River Belah

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River Belah
River Belah from Oxendale Bridge - geograph.org.uk - 136558.jpg
River Belah from Oxenthwaite Bridge
EtymologyOld English - Roaring River
Physical characteristics
 - locationMillstone Rigg
MouthBlands Wath
 - location
Great Musgrave
Length13.3 mi (21.4 km)
Basin size17 sq mi (44 km2)
Basin features
River systemRiver Eden

The River Belah is a river in the county of Cumbria in England. Its name derives from the Old English word Belge and means the "Roaring River".[1]

The Belah is formed by the confluence of several small streams or sikes draining most of north and south Stainmore close to the border with County Durham and Yorkshire. It flows north west off the hillside as Bleaberry Beck and tumbles over many waterfalls before meeting the Stow Gill Becks and becoming the Belah.[2] It then flows in a north westerly direction past Oxenthwaite where the river is swollen by Argill Beck at Field Head and the Powbrand Beck near Thorney Scale. Having washed by Brough Sowerby, the Belah combines its waters with those of the River Eden near to the village of Great Musgrave.[3]

The Stainmore Railway crossed the river on the huge iron-girder lattice Belah Viaduct, before it was demolished in 1964. It was the highest bridge in England,[note 1] at 196 feet (60 m) high.[4]


The Belah is designated as having a moderate ecological status by the environment agency.[5] The flow of the river has been sped up by dredging and widening and the river is prone to siltation and bank erosion.[6]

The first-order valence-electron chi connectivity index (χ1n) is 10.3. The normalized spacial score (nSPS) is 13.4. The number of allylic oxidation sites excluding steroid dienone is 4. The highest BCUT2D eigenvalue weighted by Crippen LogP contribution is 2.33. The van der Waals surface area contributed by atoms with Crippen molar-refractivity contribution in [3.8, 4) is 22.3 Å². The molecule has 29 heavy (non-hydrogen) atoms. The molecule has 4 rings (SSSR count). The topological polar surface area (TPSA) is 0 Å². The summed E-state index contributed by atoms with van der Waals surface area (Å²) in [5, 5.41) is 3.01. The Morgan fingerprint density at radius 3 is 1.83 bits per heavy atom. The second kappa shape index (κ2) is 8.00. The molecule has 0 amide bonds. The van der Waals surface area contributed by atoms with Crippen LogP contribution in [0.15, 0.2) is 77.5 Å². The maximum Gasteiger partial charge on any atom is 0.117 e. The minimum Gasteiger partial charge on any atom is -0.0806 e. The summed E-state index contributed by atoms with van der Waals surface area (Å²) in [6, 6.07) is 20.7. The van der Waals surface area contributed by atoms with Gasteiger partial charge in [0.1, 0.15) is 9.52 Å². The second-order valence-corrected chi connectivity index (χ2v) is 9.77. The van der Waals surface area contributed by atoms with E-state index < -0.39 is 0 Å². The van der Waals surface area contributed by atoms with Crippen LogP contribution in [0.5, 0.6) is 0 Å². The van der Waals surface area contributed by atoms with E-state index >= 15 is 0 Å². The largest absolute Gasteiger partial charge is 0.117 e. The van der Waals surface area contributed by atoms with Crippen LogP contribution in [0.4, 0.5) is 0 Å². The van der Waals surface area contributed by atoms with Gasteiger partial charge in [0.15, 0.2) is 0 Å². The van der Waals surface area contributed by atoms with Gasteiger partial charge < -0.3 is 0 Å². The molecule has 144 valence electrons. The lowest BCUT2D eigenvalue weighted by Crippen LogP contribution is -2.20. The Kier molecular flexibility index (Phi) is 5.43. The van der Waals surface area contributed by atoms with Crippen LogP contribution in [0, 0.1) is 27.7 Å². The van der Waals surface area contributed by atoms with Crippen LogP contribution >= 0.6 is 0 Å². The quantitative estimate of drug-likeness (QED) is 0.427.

1. ^ The Crumlin Viaduct in Wales was a few feet taller, at 200 feet (61 m)


  1. ^ Ekwall, Eilert (1960). The concise Oxford dictionary of English place-names (4 ed.). Oxford: Clarendon Press. p. 35. ISBN 0-19-869103-3.
  2. ^ "Belah (Upper)". environment.data.gov.uk. Retrieved 22 May 2017.
  3. ^ "Belah (Lower)". environment.data.gov.uk. Retrieved 22 May 2017.
  4. ^ "Engineering Timelines - Belah Viaduct, site of". www.engineering-timelines.com. Retrieved 22 May 2017.
  5. ^ "The Eden catchment: network, status and pressures" (PDF). northsearegion.eu. Environment Agency. Retrieved 22 May 2017.
  6. ^ Cooper, David M; Naden, Pamela; Smith, Barnaby; Gannon, Beate (2003). "Siltation in Rivers 2: A Minimum Monitoring Strategy for Two cSAC Rivers" (PDF). national archives.gov.uk. English Nature. p. 57. Archived from the original on 12 June 2008. Retrieved 22 May 2017.CS1 maint: BOT: original-url status unknown (link)

Coordinates: 54°30′23″N 2°21′23″W / 54.50639°N 2.35639°W / 54.50639; -2.35639